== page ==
Maslow’s Hierarchy of Needs outlines the theory that human needs exist in a hierarchical structure. The hierarchy implies some needs as foundational and more important than others; while others higher up the pyramid are not as critical for survival. With the hierarchy, basic needs must be met before individuals can attend to the higher, more complex needs.
Attackers will utilize this knowledge, perhaps unknowingly, against the victims they exploit. Understanding the psychology behind these attacks illuminates ways to prevent them in the first place.
With this in mind, let’s take a closer look at Maslow's hierarchy of needs and how each need relates to common cyberattacks.
Basics of Maslow’s Hierarchy of Needs
Maslow’s hierarchy of needs segments into two easy-to-understand components.
Starting at the base of the pyramid, the deficiency needs exist. These needs required by humans for basic survival include food, security, and family.
While at the top of the pyramid lives the growth needs which consist of more complex desires such as psychological needs.
Looking closer at each category, the deficiency needs start with the basics of survival with physical needs for food, sleep, and water. Next in the hierarchy comes security and safety.
Moving up the pyramid, the needs become more complex with psychological needs establishing the next category. These consist of things such as belongingness with family and friends.
Next, esteem needs include aspects such as feelings of self-respect. Finally, at the top of the pyramid lies self-actualization, or the desire to reach one’s goals.
How does this psychological framework translate to cybersecurity?
With a bit of creativity, mapping the different needs from Maslow with examples from the security sector becomes possible and leads to insightful discoveries to be considered.
Maslow’s Hierarchy of Needs Real Life Examples in Security
Within the world of cybersecurity, different attacks align with the original hierarchy of needs Maslow created nearly 80 years ago. Many aspects of the hierarchy connect directly to the security challenges and hierarchy needed to solve these challanges today.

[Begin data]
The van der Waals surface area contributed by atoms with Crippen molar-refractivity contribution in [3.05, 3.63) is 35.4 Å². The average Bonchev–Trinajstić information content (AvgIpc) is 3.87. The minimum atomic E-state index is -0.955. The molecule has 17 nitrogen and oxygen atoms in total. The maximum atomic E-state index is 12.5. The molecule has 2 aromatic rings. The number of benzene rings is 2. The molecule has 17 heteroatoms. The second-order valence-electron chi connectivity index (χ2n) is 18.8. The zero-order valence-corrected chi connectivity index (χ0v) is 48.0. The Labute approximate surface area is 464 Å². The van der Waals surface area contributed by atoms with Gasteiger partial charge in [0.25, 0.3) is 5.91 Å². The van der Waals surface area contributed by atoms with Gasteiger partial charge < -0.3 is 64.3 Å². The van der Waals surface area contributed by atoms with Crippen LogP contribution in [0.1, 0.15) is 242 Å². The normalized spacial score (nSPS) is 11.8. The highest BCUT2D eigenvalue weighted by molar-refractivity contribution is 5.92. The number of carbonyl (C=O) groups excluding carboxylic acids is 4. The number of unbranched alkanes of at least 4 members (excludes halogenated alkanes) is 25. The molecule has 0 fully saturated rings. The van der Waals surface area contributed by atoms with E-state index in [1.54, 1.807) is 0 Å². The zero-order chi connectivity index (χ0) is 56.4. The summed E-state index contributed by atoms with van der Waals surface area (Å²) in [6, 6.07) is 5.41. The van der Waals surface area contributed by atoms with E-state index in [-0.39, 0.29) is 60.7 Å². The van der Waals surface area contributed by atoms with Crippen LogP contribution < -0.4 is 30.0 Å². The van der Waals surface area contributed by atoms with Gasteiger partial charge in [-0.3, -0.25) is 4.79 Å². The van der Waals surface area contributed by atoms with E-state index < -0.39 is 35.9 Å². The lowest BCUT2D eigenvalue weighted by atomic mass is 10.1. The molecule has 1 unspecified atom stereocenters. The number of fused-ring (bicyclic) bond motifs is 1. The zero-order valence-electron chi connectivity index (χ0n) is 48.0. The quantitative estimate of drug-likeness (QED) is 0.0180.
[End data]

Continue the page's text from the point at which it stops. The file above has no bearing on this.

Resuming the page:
While this may be a metaphorical connection, the value here for security professionals lies in understanding the psychological motivation behind a breach. Furthermore, many examples center on individual attacks but it's important to remember that an exploited individual can lead attackers directly to a business to exploit.
While often motivated by money, we’re starting to see the rise of non-financially motivated attacks occurring. As these different motivators become more common, security professionals aware of the different end goals of an attack can better prepare their defenses.
Physiological needs consist of the necessities of human survival with such as food and sleep. If an individual finds it difficult to satisfy these needs, the deficiency in their life will be quickly and readily apparent.
For Maslow, he considered physiological needs as critically important. Thus, he ranked their importance above all other conditions after the primary physiological needs.
Attackers utilize this psychological understanding with attacks such as phishing attempts that promise a monetary reward. While not a direct connection to food or sleep, this monetary focused attack can jeopardize both for impacted individuals. One of the most common examples of this in 2021 comes from the Elon Musk Twitter scam where a fake (note the @alon instead of @elon) advertises a cryptocurrency giveaway.
Surprisingly these scams will generate tens of thousands of dollars, if not hundreds depending on how long the spoofing attempts remain live on platforms like Twitter.
Once an individual fulfills their physiological needs, they can then focus on their physical needs for security, safety, and shelter. Naturally, people prefer a secure environment. Therefore, they opt for things that will help to fulfill this in their day-to-day lives.